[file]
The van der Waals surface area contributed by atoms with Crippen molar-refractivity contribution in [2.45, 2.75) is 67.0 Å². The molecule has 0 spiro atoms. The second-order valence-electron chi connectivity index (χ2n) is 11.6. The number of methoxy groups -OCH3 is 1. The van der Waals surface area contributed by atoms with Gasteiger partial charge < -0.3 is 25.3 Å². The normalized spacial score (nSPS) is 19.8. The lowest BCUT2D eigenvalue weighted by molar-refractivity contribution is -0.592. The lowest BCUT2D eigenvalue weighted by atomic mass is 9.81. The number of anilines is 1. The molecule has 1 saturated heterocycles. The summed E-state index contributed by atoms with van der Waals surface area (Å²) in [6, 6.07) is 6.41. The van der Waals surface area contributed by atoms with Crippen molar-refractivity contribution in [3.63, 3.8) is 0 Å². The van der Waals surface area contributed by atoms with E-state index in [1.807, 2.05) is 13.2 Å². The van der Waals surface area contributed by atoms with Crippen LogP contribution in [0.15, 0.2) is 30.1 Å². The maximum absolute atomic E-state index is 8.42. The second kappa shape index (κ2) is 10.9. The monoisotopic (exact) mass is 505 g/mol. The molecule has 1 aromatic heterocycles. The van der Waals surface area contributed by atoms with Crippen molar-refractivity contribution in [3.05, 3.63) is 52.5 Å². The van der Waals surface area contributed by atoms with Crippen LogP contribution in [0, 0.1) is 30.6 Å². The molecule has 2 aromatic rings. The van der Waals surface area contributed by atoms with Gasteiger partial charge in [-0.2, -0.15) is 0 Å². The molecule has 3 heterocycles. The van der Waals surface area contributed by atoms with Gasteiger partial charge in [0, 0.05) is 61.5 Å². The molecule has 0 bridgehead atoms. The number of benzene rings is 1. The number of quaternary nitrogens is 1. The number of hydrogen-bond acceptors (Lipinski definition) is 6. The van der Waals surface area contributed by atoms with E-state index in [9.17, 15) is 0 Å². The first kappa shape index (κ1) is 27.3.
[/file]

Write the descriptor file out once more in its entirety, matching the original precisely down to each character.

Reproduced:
The van der Waals surface area contributed by atoms with Crippen molar-refractivity contribution in [2.45, 2.75) is 67.0 Å². The molecule has 0 spiro atoms. The second-order valence-electron chi connectivity index (χ2n) is 11.6. The number of methoxy groups -OCH3 is 1. The van der Waals surface area contributed by atoms with Gasteiger partial charge < -0.3 is 25.3 Å². The normalized spacial score (nSPS) is 19.8. The lowest BCUT2D eigenvalue weighted by molar-refractivity contribution is -0.592. The lowest BCUT2D eigenvalue weighted by atomic mass is 9.81. The number of anilines is 1. The molecule has 1 saturated heterocycles. The summed E-state index contributed by atoms with van der Waals surface area (Å²) in [6, 6.07) is 6.41. The van der Waals surface area contributed by atoms with Crippen molar-refractivity contribution in [3.63, 3.8) is 0 Å². The van der Waals surface area contributed by atoms with E-state index in [1.807, 2.05) is 13.2 Å². The van der Waals surface area contributed by atoms with Crippen LogP contribution in [0.15, 0.2) is 30.1 Å². The maximum absolute atomic E-state index is 8.42. The second kappa shape index (κ2) is 10.9. The monoisotopic (exact) mass is 505 g/mol. The molecule has 1 aromatic heterocycles. The van der Waals surface area contributed by atoms with Crippen molar-refractivity contribution in [3.05, 3.63) is 52.5 Å². The van der Waals surface area contributed by atoms with Crippen LogP contribution in [0, 0.1) is 30.6 Å². The molecule has 2 aromatic rings. The van der Waals surface area contributed by atoms with Gasteiger partial charge in [-0.2, -0.15) is 0 Å². The molecule has 3 heterocycles. The van der Waals surface area contributed by atoms with Gasteiger partial charge in [0, 0.05) is 61.5 Å². The molecule has 0 bridgehead atoms. The number of benzene rings is 1. The number of quaternary nitrogens is 1. The number of hydrogen-bond acceptors (Lipinski definition) is 6. The van der Waals surface area contributed by atoms with E-state index in [9.17, 15) is 0 Å². The first kappa shape index (κ1) is 27.3.